After breakfast, I might go by the library to check out a book or take a walk by the church on the way to see the golf course. On the way back I might drop in at one of the social clubs or pay my respects at the cemetery. Finally, I could stop by the theater to see if any entertainment is scheduled tonight.
This place has everything you would expect in a typical residential neighborhood. But that’s where the normalcy ends. There are no houses or permanent buildings here. Homes yes, houses no. You see, everyone here lives in an RV. Welcome to Slab City, California—a unique place where RVers can enjoy the freedom of an RV in the freest country in the world.
The Slab City story begins in February 1942, when the U. S. Navy obtained nearly 640 acres of desert land east of Niland, near the Salton Sea, for use as Camp Dunlap Naval Reservation. A military post was constructed, and the improvements included nearly 30 structures, a water system, sewage collection and treatment system, paved streets on a block grid system, a large 75-foot by 165-foot swimming pool, ammo bunkers and concrete tanks. Evidence of these improvements can still be seen today.
The Marine Corps used Camp Dunlap as a training center and more than 180,000 troops were field trained here for artillery. When World War II ended, field training ended, although some say the post remained active until 1949. Eventually, the site was abandoned by the Navy and demolished in 1956. The buildings were removed, leaving only their concrete features and the slabs.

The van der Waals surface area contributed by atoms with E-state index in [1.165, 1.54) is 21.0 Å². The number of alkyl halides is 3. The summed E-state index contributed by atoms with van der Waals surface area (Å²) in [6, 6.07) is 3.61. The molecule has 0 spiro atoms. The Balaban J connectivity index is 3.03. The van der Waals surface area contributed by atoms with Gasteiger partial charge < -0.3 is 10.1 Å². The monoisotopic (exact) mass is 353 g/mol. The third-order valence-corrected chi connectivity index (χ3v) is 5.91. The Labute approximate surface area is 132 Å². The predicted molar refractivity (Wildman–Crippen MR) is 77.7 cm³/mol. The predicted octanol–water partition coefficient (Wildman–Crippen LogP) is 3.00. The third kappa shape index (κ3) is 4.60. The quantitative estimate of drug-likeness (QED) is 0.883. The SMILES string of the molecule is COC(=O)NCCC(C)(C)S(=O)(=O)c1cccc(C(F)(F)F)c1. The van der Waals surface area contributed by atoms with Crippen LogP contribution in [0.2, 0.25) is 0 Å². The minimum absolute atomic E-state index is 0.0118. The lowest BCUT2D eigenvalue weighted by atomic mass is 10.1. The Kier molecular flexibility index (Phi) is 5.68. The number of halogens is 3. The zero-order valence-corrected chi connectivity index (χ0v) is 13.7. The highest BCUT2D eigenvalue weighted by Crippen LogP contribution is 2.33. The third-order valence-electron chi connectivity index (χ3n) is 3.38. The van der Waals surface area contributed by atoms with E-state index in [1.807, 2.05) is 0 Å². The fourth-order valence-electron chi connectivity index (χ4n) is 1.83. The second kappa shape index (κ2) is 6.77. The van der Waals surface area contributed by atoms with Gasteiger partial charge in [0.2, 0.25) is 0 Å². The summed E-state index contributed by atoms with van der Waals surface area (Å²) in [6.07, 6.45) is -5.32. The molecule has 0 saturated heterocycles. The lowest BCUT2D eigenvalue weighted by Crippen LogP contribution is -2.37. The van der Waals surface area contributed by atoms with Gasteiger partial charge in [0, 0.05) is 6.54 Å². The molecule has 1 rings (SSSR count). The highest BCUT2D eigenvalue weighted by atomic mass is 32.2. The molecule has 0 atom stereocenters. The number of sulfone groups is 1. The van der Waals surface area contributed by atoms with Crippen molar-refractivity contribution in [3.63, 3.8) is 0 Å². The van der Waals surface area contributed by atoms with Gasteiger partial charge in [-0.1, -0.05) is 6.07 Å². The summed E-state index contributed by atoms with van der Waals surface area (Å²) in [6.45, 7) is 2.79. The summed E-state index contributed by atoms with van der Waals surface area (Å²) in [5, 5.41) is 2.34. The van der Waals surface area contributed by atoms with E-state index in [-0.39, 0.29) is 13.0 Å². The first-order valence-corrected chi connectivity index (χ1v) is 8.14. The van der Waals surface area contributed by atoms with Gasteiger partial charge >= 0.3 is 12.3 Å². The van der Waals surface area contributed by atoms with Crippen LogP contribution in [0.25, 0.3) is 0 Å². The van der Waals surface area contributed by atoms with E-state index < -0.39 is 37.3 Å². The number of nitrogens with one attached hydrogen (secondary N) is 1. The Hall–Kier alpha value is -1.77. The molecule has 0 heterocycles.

In the early 1960s, the site was given back to the State of California, and the network of crumbling roads and scattered concrete slabs, guard stations, water tanks and ammo bunkers were slowly reclaimed by the California desert.
Camp Dunlap was reborn as Slab City when RVing snowbirds stumbled across the remaining slabs and found them to be perfect places to roost for the winter. The winters were warm, and the slabs made great sites on which to park RVs. As years passed, more nomadic RVers arrived and a hardy few even began to stay through the summer in 120-degree heat. Today, winter visitors number in the thousands and an estimated 150 people, known as “Slabbers,” remain through the summer.
Slab City Highlights
Let’s take a quick tour of Slab City, from its social clubs to its cemetery and golf course.
We start with Salvation Mountain. Located on Beal Road, it is Leonard Knight’s colorful tribute to God and our Lord and Savior Jesus Christ, sprawling over the face of a bluff. Leonard has spent decades building the monument, which is primarily made out of adobe and more than 40,000 gallons of paint. It shows what one man’s faith and devotion can achieve.
The most permanent “building” (three modular trailers) in town is the Slab City Christian Center. You will find it on the main drag in town. It provides outreach to everyone in need of food or salvation. Church services, with music, are held on Sunday and there are other activities most every night. My wife and I met the couple in charge of the church, and they filled us in on city culture and the local “must see” points of interest.